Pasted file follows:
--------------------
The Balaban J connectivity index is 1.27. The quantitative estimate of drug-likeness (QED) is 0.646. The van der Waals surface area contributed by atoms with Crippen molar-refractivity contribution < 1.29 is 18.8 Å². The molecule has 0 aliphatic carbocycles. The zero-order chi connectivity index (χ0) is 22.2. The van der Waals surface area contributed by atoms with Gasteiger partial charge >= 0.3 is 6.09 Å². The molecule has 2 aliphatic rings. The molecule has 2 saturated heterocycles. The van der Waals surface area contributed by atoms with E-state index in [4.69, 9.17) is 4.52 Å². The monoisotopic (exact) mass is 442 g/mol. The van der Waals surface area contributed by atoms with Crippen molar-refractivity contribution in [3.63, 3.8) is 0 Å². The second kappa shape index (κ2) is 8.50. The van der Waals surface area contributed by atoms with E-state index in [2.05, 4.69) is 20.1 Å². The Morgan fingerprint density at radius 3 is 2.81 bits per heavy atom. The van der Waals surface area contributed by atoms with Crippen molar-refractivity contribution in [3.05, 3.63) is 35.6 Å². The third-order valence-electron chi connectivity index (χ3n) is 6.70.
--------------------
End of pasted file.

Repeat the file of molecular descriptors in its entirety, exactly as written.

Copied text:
The Balaban J connectivity index is 1.27. The quantitative estimate of drug-likeness (QED) is 0.646. The van der Waals surface area contributed by atoms with Crippen molar-refractivity contribution < 1.29 is 18.8 Å². The molecule has 0 aliphatic carbocycles. The zero-order chi connectivity index (χ0) is 22.2. The van der Waals surface area contributed by atoms with Gasteiger partial charge >= 0.3 is 6.09 Å². The molecule has 2 aliphatic rings. The molecule has 2 saturated heterocycles. The van der Waals surface area contributed by atoms with E-state index in [4.69, 9.17) is 4.52 Å². The monoisotopic (exact) mass is 442 g/mol. The van der Waals surface area contributed by atoms with Crippen molar-refractivity contribution in [3.63, 3.8) is 0 Å². The second kappa shape index (κ2) is 8.50. The van der Waals surface area contributed by atoms with E-state index in [2.05, 4.69) is 20.1 Å². The Morgan fingerprint density at radius 3 is 2.81 bits per heavy atom. The van der Waals surface area contributed by atoms with Crippen molar-refractivity contribution in [3.05, 3.63) is 35.6 Å². The third-order valence-electron chi connectivity index (χ3n) is 6.70.